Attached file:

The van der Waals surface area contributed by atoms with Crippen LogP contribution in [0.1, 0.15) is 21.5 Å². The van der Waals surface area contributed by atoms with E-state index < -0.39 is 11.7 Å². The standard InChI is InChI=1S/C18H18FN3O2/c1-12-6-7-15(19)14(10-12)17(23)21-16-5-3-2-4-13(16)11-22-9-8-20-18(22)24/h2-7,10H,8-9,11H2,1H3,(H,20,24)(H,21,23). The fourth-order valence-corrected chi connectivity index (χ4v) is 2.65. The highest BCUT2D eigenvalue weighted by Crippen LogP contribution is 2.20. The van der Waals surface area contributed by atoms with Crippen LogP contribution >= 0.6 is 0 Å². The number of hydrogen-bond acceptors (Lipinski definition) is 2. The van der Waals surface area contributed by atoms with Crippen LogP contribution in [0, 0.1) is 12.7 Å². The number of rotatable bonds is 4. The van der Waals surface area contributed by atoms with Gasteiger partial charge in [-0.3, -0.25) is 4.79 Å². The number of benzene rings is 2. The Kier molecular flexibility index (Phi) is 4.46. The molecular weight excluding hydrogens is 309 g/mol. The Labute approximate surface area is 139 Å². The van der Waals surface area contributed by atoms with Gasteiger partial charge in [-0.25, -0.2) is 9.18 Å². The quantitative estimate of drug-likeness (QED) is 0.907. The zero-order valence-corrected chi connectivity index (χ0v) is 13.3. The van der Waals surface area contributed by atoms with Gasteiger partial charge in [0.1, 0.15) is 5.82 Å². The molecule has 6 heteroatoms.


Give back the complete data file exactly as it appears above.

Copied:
The van der Waals surface area contributed by atoms with Crippen LogP contribution in [0.1, 0.15) is 21.5 Å². The van der Waals surface area contributed by atoms with E-state index < -0.39 is 11.7 Å². The standard InChI is InChI=1S/C18H18FN3O2/c1-12-6-7-15(19)14(10-12)17(23)21-16-5-3-2-4-13(16)11-22-9-8-20-18(22)24/h2-7,10H,8-9,11H2,1H3,(H,20,24)(H,21,23). The fourth-order valence-corrected chi connectivity index (χ4v) is 2.65. The highest BCUT2D eigenvalue weighted by Crippen LogP contribution is 2.20. The van der Waals surface area contributed by atoms with Crippen LogP contribution >= 0.6 is 0 Å². The number of hydrogen-bond acceptors (Lipinski definition) is 2. The van der Waals surface area contributed by atoms with Crippen LogP contribution in [0, 0.1) is 12.7 Å². The number of rotatable bonds is 4. The van der Waals surface area contributed by atoms with Gasteiger partial charge in [-0.3, -0.25) is 4.79 Å². The number of benzene rings is 2. The Kier molecular flexibility index (Phi) is 4.46. The molecular weight excluding hydrogens is 309 g/mol. The Labute approximate surface area is 139 Å². The van der Waals surface area contributed by atoms with Gasteiger partial charge in [-0.25, -0.2) is 9.18 Å². The quantitative estimate of drug-likeness (QED) is 0.907. The zero-order valence-corrected chi connectivity index (χ0v) is 13.3. The van der Waals surface area contributed by atoms with Gasteiger partial charge in [0.1, 0.15) is 5.82 Å². The molecule has 6 heteroatoms.